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Coronavirus to limit spending push at UK budget showpiece

By William Schomberg
FILE PHOTO: Britain's Prime Minister Boris Johnson speaks during his first Cabinet meeting next to a new appointed Chancellor of the Exchequer, Rishi Sunak, following a reshuffle the day before, at Downing Street in London

By William Schomberg

LONDON (Reuters) - Britain's first post-Brexit budget was supposed to be when Prime Minister Boris Johnson began to meet his promise to "level up" the country's struggling regions. Instead, it looks destined to be dominated by the spread of coronavirus.

Finance minister Rishi Sunak will announce the tax and spending plans of Johnson's new government in parliament on Wednesday, typically a high-profile event setting out the priorities for the next five years.

But Sunak, a 39 year-old former Goldman Sachs investment banker who has only been in the job for a month, will have to use up some of the precious leeway in the public finances to fight the spread of coronavirus and soften its hit for business.

Voters who switched traditional allegiances to back Johnson in December's election will have to wait for full details of his plans for new railways, roads and other infrastructure investment.

Also restricting Sunak's options is the risk that Britain and the European Union fail to agree a trade deal which would deliver a shock to the world's fifth-biggest economy.

Samuel Tombs, an economist with Pantheon Macroeconomics, said Johnson's expensive election pledges, including a social security contributions cut and 100 billion pounds more public investment by the mid-2020s, mean Sunak only has room to tinker.

"He doesn't know how costly the coronavirus outbreak will be, nor the outcome of Brexit trade talks," Tombs said. "He likely will preserve his firepower for 2021, when it will be the government's priority to show that Brexit is a success."

Government officials have promised support for companies struggling with the effects of coronavirus. Airline FlyBe collapsed this week and manufacturers have reported a jump in delays in supplies, many of them from China.

The Bank of England has so far said it needs to see more evidence before of the virus' impact before following the lead of the U.S. Federal Reserve and cutting interest rates. But it could help by reviving incentives for bank lending to companies.

Sunak and BoE Governor Mark Carney have discussed how to respond to the virus, raising speculation about a possible joint move next week.


CUMMINGS PRESSURE

Sunak is believed to be under pressure from Johnson's powerful chief advisor Dominic Cummings to increase spending, demands which contributed to the resignation last month of Sunak's predecessor as finance minister Sajid Javid.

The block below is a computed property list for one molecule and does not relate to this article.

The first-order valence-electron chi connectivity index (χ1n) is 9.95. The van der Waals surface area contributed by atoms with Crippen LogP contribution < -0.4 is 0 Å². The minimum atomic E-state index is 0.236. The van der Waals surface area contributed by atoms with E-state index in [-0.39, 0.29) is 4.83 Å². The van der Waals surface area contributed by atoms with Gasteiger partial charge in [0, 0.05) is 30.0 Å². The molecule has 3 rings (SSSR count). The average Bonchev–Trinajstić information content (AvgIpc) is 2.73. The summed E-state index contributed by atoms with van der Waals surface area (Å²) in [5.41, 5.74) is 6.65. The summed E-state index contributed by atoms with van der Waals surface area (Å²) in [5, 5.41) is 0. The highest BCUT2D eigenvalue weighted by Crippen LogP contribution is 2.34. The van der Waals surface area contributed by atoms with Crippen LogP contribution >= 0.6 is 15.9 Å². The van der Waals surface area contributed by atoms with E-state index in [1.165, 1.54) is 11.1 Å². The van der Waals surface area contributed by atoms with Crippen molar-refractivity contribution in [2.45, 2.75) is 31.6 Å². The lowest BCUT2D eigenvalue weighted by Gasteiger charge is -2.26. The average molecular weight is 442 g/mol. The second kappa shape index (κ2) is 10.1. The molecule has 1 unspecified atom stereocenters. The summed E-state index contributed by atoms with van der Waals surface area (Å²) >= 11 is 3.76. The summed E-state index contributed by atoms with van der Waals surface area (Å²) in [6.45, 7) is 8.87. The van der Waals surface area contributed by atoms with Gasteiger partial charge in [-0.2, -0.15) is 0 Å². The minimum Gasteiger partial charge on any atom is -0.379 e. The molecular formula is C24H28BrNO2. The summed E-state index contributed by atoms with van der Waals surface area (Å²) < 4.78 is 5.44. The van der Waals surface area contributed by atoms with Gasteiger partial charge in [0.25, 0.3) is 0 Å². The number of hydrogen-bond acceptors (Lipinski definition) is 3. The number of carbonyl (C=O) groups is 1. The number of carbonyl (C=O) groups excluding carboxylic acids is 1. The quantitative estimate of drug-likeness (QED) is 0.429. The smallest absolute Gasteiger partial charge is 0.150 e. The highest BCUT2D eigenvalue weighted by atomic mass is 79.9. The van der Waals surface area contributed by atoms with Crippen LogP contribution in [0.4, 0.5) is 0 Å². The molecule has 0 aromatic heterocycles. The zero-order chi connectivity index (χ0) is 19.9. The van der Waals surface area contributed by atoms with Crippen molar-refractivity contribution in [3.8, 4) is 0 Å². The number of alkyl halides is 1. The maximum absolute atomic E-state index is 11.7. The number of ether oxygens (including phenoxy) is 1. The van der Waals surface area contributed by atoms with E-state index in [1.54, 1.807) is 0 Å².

But at the same time he cannot risk losing the confidence of investors by adding a lot more expenditure to the biggest increase in day-to-day spending in 15 years which Javid announced last September.

"While fiscal credibility may not be as visible on the government's list of priorities as previously, it will still be there," economists at Investec, a bank, said in a note to clients. "Borrowing at record low rates does depend on this remaining intact."

One option for Sunak is to tweak rather than dump the self-imposed public finance rules that he inherited from Javid.

The toughest of those rules is a pledge to balance day-to-day government spending with tax revenues within three years.

That target will be made all the harder if Britain's official budget forecasters cut their economic growth forecasts, as expected, on Wednesday.

Sunak might lengthen the deadline to five years, or adopt a less restrictive method of measuring the deficit, as previous finance ministers have done.

But the head of an influential think-tank, the Institute for Fiscal Studies, said the time had come for the government to stop changing budget rules to allow itself more borrowing.

"We have already had 16 fiscal targets in a decade... Mr Sunak should resist the temptation to announce another and instead recognise that more spending must require more tax," IFS director Paul Johnson said at a pre-budget briefing last week.


(Additional reporting by William James; Writing by William Schomberg; Editing by Toby Chopra)